Routing for binding on knotty pine body

Discussion in 'Tele Home Depot' started by yelemusic, Feb 28, 2016.

  1. yelemusic

    yelemusic TDPRI Member

    Posts:
    66
    Joined:
    Oct 21, 2012
    Hi there.
    So I got myself one of those knotty pine bodies that Stewmac is selling. I just think those look so cool! I've attached pics.

    Since I have never done that before, I'm planning on binding the body.
    However, since the wood is rather knotty (and as one can see, on the back side there's already a small piece chipped away) I was wondering what's the best way to go about this.
    I do have a dremel tool, the Stewmac router base as well as the binding router guide and this router bit also from Stewmac.

    I believe this binding router guide will probably be the tool of choice, since I don't have the edge guide, that can also be purchased for the router base.

    It's probably wise to start on the back, so if anything goes wrong while I'm still learning, it doesn't matter as much as if it was on the front.

    But what do I have to avoid, what's the best way to do it, in order to get a nice clean route? How fast should my dremel spin, is it the right router bit, or should I use a different one? Or is it better to use a manual tool for the job?

    Looking forward to your replies :)

    Thanks!
     

    Attached Files:

  2. I_build_my_own

    I_build_my_own Friend of Leo's

    Posts:
    2,868
    Joined:
    Mar 9, 2012
    Location:
    New York
    It can be done with a drehmel. You will shave of quite some years of lifetime of the drehmel with that. I did that once and regret it. I'd get a router bit with a bearing if you have a full size router.
     
  3. guitarbuilder

    guitarbuilder Telefied Silver Supporter

    Posts:
    20,418
    Joined:
    Mar 30, 2003
    Location:
    Ontario County
  4. Meteorman

    Meteorman Tele-Holic

    Posts:
    882
    Joined:
    Dec 23, 2012
    Location:
    State College PA
    Not so much guitar bodies, but I've run a router on a lot of wood.
    I'd say make sure your bit is new/sharp, and slow way down when you get to those edge knots - if you see/smell smoke you're going too slow...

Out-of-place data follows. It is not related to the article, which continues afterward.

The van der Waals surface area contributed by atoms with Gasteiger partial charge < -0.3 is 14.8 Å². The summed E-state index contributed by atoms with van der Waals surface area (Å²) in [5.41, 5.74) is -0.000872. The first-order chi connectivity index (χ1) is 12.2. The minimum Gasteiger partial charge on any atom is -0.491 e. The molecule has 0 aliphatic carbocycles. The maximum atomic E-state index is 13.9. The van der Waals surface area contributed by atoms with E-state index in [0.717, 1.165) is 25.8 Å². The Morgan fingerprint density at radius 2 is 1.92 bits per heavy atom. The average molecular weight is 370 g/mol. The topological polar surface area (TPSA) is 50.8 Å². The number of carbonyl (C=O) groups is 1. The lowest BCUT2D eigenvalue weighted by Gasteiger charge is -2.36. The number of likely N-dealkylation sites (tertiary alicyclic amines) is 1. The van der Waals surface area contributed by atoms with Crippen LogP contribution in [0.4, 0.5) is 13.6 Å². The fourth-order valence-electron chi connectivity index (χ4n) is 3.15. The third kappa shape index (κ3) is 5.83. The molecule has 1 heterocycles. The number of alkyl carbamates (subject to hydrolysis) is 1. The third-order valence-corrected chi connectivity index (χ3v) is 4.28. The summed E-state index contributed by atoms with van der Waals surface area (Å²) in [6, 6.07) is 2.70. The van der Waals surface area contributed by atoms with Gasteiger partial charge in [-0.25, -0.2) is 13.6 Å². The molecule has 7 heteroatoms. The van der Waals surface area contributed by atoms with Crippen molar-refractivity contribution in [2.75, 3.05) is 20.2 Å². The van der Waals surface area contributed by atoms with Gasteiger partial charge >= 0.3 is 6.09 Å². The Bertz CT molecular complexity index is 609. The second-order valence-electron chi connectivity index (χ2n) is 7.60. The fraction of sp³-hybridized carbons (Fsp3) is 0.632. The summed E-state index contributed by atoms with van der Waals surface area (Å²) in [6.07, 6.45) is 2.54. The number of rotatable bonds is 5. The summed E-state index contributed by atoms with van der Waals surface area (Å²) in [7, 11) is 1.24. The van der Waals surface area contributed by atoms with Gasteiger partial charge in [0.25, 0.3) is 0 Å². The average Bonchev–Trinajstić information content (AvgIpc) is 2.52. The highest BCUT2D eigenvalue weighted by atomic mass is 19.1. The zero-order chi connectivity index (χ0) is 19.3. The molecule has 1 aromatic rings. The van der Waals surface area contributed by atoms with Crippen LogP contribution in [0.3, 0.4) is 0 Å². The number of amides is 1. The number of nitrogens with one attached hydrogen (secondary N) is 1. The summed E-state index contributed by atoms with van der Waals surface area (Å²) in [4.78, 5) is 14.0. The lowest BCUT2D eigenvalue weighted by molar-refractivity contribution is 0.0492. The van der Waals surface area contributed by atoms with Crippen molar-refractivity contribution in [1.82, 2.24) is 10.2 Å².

Either way, with knots, it seems fate is mostly in the hands of the wood gods on whether it chooses to chip or not.
    I'm speaking about a regular router - not the dremel thing.
     
  5. yelemusic

    yelemusic TDPRI Member

    Posts:
    66
    Joined:
    Oct 21, 2012
    Even if I go VERY slowly? Only taking away very little each round? I don't have a scrap piece of wood, so I can't try...

    I could get hold of a full size router though, not a great one, but it should do what it's supposed to. But it will probably make a hell of a mess in my kitchen :( Hm, I'll probably have to try before I can be sure.
    Are these special router bits designed for routing bindings, or can these be found in any hardware store?


    I wish I could use a router table. But there's simply no way. I'm working in my kitchen :(
    Do you mean the Stewmac Dremel Router Base or that other little thing? The router base is kinda nice, I've done a couple of inlays with it, and it worked nicely. The other thing however I haven't used before, except yesterday on an old piece of scrap wood that used to be a book shelf. This BTW worked nicely, but there were no knots, so I can't tell if it works equally well on that knotty pine body.
     
  6. I_build_my_own

    I_build_my_own Friend of Leo's

    Posts:
    2,868
    Joined:
    Mar 9, 2012
    Location:
    New York
    Even with the drehmel you can only do it when the rest of the cohabitants are not around it will be messy

    You could buy a dedicated router bit with bearing from a well know guitar supply store or from somewhere else. The bearing diameter needs to be 2 times x smaller than the bit with x being the thickness of the binding. If you have a common 1.5 mm thick binding then you could buy 1/2 inch bit with bearing and a 5/8 inch bit with bearing. Then you use the 1/2 bit as a bearing donor and put it in the 5/8 bit. These sizes are pretty common and all u need to worry is buying them from the same brand and that the screw holding the bearing is the same diameter. If u shop around you can get 2 of these standard bits for a fraction of those sold in guitar supply specialty stores
     
  7. yelemusic

    yelemusic TDPRI Member

    Posts:
    66
    Joined:
    Oct 21, 2012
    I was indeed thinking about that too. Much more work, but probably way more control over the wood. And once it's done way more satisfaction :)
    Thing is, I'm in Germany, so I will have to find a place in Europe selling this stuff. Seems much harder than in the US. You guys have a much better supply of everything guitar over there!

    Another option would be to ask the local luthier to do it for me, but that kinda defeats the purpose of DIYing a guitar. I'd have to ask him how much he'd charge (probably more than usual because of the type of wood)

    Hm...
     
  8. Count

    Count Friend of Leo's

    Posts:
    2,771
    Joined:
    Aug 23, 2009
    Location:
    Tenterfield, Australia